On the PL-660 and PL-880 comparison. I don't have a '660 but always wished I'd tried one. I do have an older Tecsun PL-600, sort of the predecessor to the '660. They are analog radios, superhetrodyne design. They are good radios, and the '660 is probably equally able as the '880. However, the '880 will have better bandwidth options since it uses the DSP chip, which is very nice to have. I suspect the speaker sound is better in the '880 too. Sensitivity may be about equal. Tuning may be preferable on the '880 as well, especially for SSB.

On shortwave, all of these radios will improve with a little wire clipped to their telescoping whip antennas. Just a word of advice - be careful when connecting outside long wires to them. Static discharge can destroy them in a hurry. I have ruined two - an old Sony ICF-2010 years ago, and the Sangean '909 I have. I was able to send the '909 in for repairs under warranty and it came back in perfect shape, luckily.

In these modern times we are plagued with RFI - radio frequency noise from all kinds of devices. Try listening outside away from your house if you have problems. Or even go to a park.

Three different web entities produce up-to-date shortwave schedules. They are:




I find EIBI and NDXC rather good. You can download them for free. Once unzipped you will find text files that you can look at.

China has a huge presence on shortwave, and I find listening to them rather fun, especially their music. Radio Romania has a nice signal into the US. Also Turkey and Greece, and I love their music as well. I often listen to Radio New Zealand at night. Sadly, Australia is not on any more. BBC still has a presence, mainly out of their Ascension Island relay, Asia and the Middle East. Also Voice of America. Lots of signals coming out of Africa. There are many others.

For best results, learn to listen at the right times. After dark and at sunrise/sunset times, check the 4-10 MHz bands. During the daytime and at sunrise/sunset times, check the 10-21 MHz bands, particularly 11500-12100 KHz, 13500-14000 KHz, and 15000-15800 KHz. Best times are actually the hours right around sunrise and sunset. Where you are on the west coast, check for Europe late in the afternoon through the evening. Asia will be dominant during sunrise hours. Listen for long path propagation, a weak, warbly signal with an echo, indicating reception from both directions. It is indeed possible and happens all the time, but you need a good antenna usually. Consult those shortwave schedules frequently. Find yourself a nice world map clock off the web, showing a world map with the light and dark areas of the world for the current time. "Simon's World Map" is a great little clock-map that is free and you can install it on Windows. It's by the guy behind the HF+Discovery SDR radio I think.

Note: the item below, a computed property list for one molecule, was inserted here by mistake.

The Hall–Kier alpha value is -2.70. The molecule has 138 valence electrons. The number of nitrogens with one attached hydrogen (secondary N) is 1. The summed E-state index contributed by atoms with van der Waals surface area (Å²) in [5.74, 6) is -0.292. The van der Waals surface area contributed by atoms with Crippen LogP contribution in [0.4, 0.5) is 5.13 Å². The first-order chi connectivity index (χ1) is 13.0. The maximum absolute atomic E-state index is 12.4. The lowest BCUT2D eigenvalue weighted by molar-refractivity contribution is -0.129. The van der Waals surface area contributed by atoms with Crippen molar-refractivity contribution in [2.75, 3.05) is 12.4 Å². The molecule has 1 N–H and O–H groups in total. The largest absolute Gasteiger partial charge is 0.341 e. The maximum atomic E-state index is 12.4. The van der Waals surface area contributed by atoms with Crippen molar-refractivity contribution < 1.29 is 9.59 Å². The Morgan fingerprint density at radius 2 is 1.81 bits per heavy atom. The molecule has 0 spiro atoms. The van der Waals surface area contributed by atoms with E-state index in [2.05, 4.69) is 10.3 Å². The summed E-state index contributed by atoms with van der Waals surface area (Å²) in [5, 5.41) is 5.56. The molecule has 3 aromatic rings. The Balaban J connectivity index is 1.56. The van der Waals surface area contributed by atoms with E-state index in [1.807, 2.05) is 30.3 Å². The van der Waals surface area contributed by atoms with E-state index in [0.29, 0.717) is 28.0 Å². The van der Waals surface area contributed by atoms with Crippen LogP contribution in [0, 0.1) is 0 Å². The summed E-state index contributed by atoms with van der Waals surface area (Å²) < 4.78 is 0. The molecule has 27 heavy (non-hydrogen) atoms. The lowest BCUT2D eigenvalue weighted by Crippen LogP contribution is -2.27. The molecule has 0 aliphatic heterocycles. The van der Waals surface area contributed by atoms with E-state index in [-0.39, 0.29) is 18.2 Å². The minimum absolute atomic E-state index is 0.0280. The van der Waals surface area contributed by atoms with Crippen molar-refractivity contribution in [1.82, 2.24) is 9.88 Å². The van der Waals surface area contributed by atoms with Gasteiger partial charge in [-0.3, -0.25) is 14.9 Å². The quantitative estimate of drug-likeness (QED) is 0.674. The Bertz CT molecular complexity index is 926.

The last five years or so I've gotten into SDR radios, software defined radios. I have an SDRPlay RSP1A (Ham Radio Outlet has them) and an HF+Discovery. Either is about $120. They would have been the equivalent of a $3000 military grade radio back in 1970. They are cigarette pack sized and plug into your USB slot. You tune and use them through software on your computer. They have spectrum displays and lots of bells and whistles that you'd never find on a portable. If you get deep enough into the hobby you might want to try one of these as the entry price is certainly very reasonable. They require an outside antenna for shortwave, or a loop can be used very effectively for the medium wave band.

Hope this has been helpful and has given you some ideas. Let me know how it goes. Have fun.